Building Cro-Magnons to Better Understand the Ice Age (3-4)

 

 

Text:  Sunset of the Sabertooth

  Objective: Students will build knowledge about the Cro-Magnons of the Ice Age to comprehend the novel and the individual chapters studied.

  Grade Level:  3-4 graders reading at an independent reading level of about 2nd grade

  The Magical Treehouse Series is a high interest reading series for students who are older in age, but lower in reading level.  In order for my students to fully grasp the vocabulary and overall comprehension for Sunset of the Sabertooth, we would perform the chapters almost immediately after reading them. 

            Because the skills and memory of these students were lower, I decided that after reading a chapter, they would dramatize it as I reread a chapter word for word, pausing in appropriate spots to allow movement and action.

            I would simply ask for volunteers to play the main/minor characters.  Then we would come up with ways the other students could participate. 

            Before we started doing this, we created large caves, mountains, and landscapes with our bodies (just like we did in Drama).  This was so students who didn’t play a particular character or animal in the story, could be the wind, a rock, a joining cave or mountain.  The more we did this, the better they were at creating parts for themselves.  Further more, it strengthened the scene as well. 

            They would shout out, “I could be a large rock next to the cave!” “I could be a hawk flying in the sky!” They realized that one doesn’t need to be a person or a living thing in order to become something or partake in the joy of drama.

            Another part to this lesson involved getting students to understand the various tools that the people of the Ice Age used.  Teaching this novel before to a previous group was not nearly as concrete or successful.  I started to understand how important movement and going through the motions of the plot were.  Students created a giant cave with their bodies, hands, and heads.  I would then call on a student to enter into our man-made cave.  He or she would go into the cave as a Cro-Magnon to take out something that would be found in a Cro-Magnon cave. They would be expected to hold the object and treat the object as though it was the true object.  We would then discuss the importance of the tool, game, or other associated objects that were mentioned through the book and our study on the Ice Age.

            They had so much fun with this and always wanted to bring out something that hadn’t been done before.  It was humorous when a student pulled out what was to be a saber tooth tiger and actually died while doing it.  His name is Alex and he always keeps me laughing.  They really comprehended the foreign objects and tools that were once used in the Ice Age.  Their test scores and overall interest really progressed.  To tell you the truth, I wouldn’t change a thing really, except do more of this during the school year.

 

Lesson 2

 

            As the year begins, I usually start out with some fun writing activities to get them motivated about writing and being writers.  The activity is called “Life Maps,” in which students think about important, exciting, or tragic events that stand out in their lives.  They begin with the year they were born and work their way up to the current year.  Usually, students pick a memory for each new year, but others choose two events that occurred and skip other uneventful years.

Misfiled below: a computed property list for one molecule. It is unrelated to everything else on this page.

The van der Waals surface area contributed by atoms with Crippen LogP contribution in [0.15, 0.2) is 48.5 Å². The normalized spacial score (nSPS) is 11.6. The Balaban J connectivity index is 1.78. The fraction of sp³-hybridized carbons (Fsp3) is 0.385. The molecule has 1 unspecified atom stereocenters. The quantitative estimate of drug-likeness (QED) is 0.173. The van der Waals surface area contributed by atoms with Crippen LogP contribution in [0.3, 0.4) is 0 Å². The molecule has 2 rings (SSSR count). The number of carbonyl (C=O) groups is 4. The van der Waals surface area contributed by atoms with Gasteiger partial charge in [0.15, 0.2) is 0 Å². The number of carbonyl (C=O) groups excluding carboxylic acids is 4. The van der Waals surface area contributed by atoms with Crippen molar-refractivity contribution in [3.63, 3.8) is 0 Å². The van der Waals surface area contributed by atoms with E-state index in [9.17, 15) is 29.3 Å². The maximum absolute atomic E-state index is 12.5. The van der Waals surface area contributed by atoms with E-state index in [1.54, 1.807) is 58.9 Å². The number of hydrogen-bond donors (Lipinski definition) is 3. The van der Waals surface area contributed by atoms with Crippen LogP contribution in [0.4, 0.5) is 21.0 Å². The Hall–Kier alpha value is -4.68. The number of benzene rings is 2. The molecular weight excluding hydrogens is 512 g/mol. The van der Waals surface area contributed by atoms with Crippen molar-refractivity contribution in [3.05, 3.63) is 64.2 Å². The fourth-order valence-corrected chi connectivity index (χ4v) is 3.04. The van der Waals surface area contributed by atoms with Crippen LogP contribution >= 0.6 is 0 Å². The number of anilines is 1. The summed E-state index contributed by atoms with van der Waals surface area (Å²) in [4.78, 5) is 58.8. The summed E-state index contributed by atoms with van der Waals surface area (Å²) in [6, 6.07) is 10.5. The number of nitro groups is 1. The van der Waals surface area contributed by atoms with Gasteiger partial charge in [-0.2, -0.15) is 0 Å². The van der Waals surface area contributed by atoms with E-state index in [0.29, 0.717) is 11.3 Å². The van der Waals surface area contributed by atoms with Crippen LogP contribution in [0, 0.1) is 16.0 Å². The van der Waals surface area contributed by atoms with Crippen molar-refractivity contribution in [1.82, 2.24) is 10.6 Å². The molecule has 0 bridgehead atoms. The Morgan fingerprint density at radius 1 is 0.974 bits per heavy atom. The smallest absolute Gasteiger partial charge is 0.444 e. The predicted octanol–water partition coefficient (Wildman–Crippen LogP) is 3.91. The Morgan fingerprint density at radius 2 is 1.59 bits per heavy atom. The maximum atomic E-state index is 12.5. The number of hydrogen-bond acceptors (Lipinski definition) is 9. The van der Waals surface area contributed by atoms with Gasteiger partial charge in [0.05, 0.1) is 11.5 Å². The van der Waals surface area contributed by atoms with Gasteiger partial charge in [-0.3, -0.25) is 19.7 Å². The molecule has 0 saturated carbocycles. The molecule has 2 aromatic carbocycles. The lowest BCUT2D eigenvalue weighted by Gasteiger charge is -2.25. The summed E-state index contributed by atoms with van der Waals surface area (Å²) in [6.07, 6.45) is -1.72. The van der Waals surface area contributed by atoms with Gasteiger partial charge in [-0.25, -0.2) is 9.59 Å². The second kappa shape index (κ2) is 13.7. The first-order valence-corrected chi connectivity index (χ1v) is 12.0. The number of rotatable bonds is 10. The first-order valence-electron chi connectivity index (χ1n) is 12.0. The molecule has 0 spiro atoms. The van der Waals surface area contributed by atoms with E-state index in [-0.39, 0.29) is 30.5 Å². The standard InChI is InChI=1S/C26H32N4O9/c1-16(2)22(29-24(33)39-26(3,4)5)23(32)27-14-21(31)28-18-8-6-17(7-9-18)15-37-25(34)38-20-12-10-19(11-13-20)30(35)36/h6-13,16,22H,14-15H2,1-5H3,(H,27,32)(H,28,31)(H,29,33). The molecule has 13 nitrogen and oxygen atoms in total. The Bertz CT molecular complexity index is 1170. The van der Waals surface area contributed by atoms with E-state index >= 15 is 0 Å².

After they choose their events (and figure what year they were born in) students design their own lifelines or maps in any fashion they please.  They are also to draw a symbol to represent that event as well.  In the past, I had them partner up and present a peer’s timeline.  This year, since I’ve completed this class, I changed the latter part to students pantomiming their 10 events in order.  Each student then presents his/her life map to the class through pantomiming, along with showing their symbols as they went along.

            However, before I did this, we worked on different pantomiming activities including the number (0-9) pantomime within a group, signing a gesture for their names, and the magic box, in which we did in the Lesley Drama class.  Therefore, they felt comfortable doing this and understood what was expected in the Life Map assignment.

            I couldn’t explain in words how well it went and how great the lesson went.  Students got to know each other better, and I personally felt it created a sense of community and togetherness.  Some were so humorous, touching, and meaningful to us all!  What a wonderful assignment to begin the year with.  A few students ask me if we are going to do more things like we’ve done with the Life Maps.  I tell them, “Most definitely!  Wasn’t that fun?”  The smiles and questions prove to me that indeed it was!

           

*Just to add on.  I’ve started to use the signing symbols for reading vocabulary words in my reading class, which are lower skilled students. It really helps them remember the meaning of the words.  They at first were nervous but are finally getting into the swing of things. 

  

   

 

 

 

 

 

 

 

 

 

 

 

 

 

 

 

 

 

 

 

 

 

 

 

 

 

 

 

 

 

 

 

 

 

 

 

Making an effort to increase student learning by integrating  drama will help children gain meaningful context to their lives.